Book Review: Seven Steeples

“Bell and Sigh were curious to see what would happen when two solitary misanthropes tried to live together”

Seven Steeples, by Sara Baume, is set in and around a remote and decaying house in the south-west of Ireland. It follows a young couple through seven years of their lives during which they do everything they can to live apart from other people. Other than the essentials for survival they make few purchases, managing without when things break. Their days are habitual. They gain pleasure from walking their locality, observing and discussing the small changes that occur due to: human activity and carelessness, seasonal change.

The story opens in early January. Bell and Sigh arrive at the house they have arranged to rent, bringing with them a single van load of possessions and their dogs, that must now get used to living together as a family. The couple first met the previous summer, to climb a mountain with mutual friends. He worked in a factory, she as a waitress. They are happy to leave Dublin behind, along with their large families and exigent friends.

The house overlooks a farm and what may be a large hill or a small mountain. It is not the most salubrious of residences but it suits its new occupants well. They feel no need to be fastidious in their habits. They relish the space they now have all to themselves.

Days are spent enacting routine tasks, all the while observing each change in their surrounds. They tend to their garden although have little luck in attempts to grow food there. Sigh fishes with more success. Both swim in the sea regularly. They keep the house as they want without concern for social convention.

As time passes they shed all wider obligations, happy to lose contact with people who previously expected to spend time with them. Other than the farmer, their landlord, and those they pass by in town while doing necessary shopping, they avoid other people as much as is possible.

“A successful trip out was one in which they met no one”

While in some respects a gentle story focusing on the rhythms of day to day living, the life Bell and Sigh choose to live has an elemental feel. Alongside the changing weather, the growth and decay of nature, there is no shying away from: build up of dirt, deterioration, how animals are treated and behave. The dogs in particular have many truly disgusting habits when allowed to roam free. They sometimes kill when able to grasp the opportunity.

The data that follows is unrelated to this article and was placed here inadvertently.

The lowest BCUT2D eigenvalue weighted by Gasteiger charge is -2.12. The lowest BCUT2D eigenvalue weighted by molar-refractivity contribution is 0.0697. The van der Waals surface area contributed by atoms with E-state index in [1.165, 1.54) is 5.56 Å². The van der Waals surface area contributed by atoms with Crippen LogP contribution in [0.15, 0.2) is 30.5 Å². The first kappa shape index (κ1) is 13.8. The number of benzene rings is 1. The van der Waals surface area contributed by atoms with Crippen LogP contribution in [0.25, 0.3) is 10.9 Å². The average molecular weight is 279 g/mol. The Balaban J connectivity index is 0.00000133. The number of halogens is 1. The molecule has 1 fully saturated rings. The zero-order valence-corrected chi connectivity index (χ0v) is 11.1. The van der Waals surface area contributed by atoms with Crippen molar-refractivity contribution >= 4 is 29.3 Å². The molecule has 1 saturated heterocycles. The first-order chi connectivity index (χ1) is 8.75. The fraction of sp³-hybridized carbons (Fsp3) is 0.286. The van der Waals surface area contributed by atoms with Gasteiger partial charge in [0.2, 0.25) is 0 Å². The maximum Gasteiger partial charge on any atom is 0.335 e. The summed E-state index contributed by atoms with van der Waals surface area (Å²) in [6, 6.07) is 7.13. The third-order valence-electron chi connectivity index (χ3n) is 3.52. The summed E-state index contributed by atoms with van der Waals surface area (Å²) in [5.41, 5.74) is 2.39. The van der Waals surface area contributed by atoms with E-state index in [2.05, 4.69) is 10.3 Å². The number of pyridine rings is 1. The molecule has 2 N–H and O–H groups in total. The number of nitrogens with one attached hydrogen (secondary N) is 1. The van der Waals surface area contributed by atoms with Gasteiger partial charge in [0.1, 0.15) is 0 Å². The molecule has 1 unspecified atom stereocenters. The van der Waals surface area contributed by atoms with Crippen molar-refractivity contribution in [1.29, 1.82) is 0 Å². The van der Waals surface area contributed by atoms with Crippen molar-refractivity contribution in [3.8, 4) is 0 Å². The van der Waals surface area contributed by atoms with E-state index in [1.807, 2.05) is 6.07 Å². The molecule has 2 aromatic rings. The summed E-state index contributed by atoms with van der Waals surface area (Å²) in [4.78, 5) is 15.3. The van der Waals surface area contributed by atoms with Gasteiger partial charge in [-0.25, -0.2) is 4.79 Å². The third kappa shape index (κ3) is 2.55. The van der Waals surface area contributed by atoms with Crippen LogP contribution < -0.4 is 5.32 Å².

Bell and Sigh also share their home with: mice, spiders, the detritus that accumulates if not tidied away. They become ‘poor and shabby without noticing’. Their unassuming outlook provides the reader with food for thought in how most choose to live and why.

“They walked the way they always walked”

As season after season changes the couple grow ever more insular. Their days are marked by activity observed in the fields and landscape: the plants and farm animals, the wildlife that comes and goes, effects of storms and men. They develop rituals for cooking and cleaning (although the house is never clean). They become creatures of habit.

“In six years they had never once been brave enough to attempt cooking something entirely new and run the risk of having to eat a horrible dinner”

Time is measured in: empty bottles collected, washing sponges discarded, the gradual increase in grey on the dogs fur and their hair. Knobs fall off appliances. Clothing merges into one messy pile. They no longer notice the noises made by house and land, the accumulated smells of dog, damp and burnt cooking oil.

“They travelled a twenty-mile radius from the house, never straying a yard further, in the past or present, online or in life”

The author avoids waxing lyrical on the beauty of nature but what comes across keenly are the pleasures to be found on shedding superficial and vacuous preoccupations. When plans are made and then forgotten they are shown to be unimportant. Life is lived in the present.

An affirming and uplifting take on acceptance, on finding joy in whatever can be had, paying little heed to media driven dissatisfaction or aspiration. Such a basic, solitary life may suit few people, but all could benefit from appreciating where they are now above where they are endlessly berated for not being.

The prose style and structure tells the story to perfection, the use of language understated and effortlessly engaging. There is much to consider and unpack in the spare, evocative telling. For seven years Bell and Sigh did not climb the mountain, even though it was there. The life led in the meantime suited them anyway.

My copy of this book was provided gratis by the publisher, Tramp Press.

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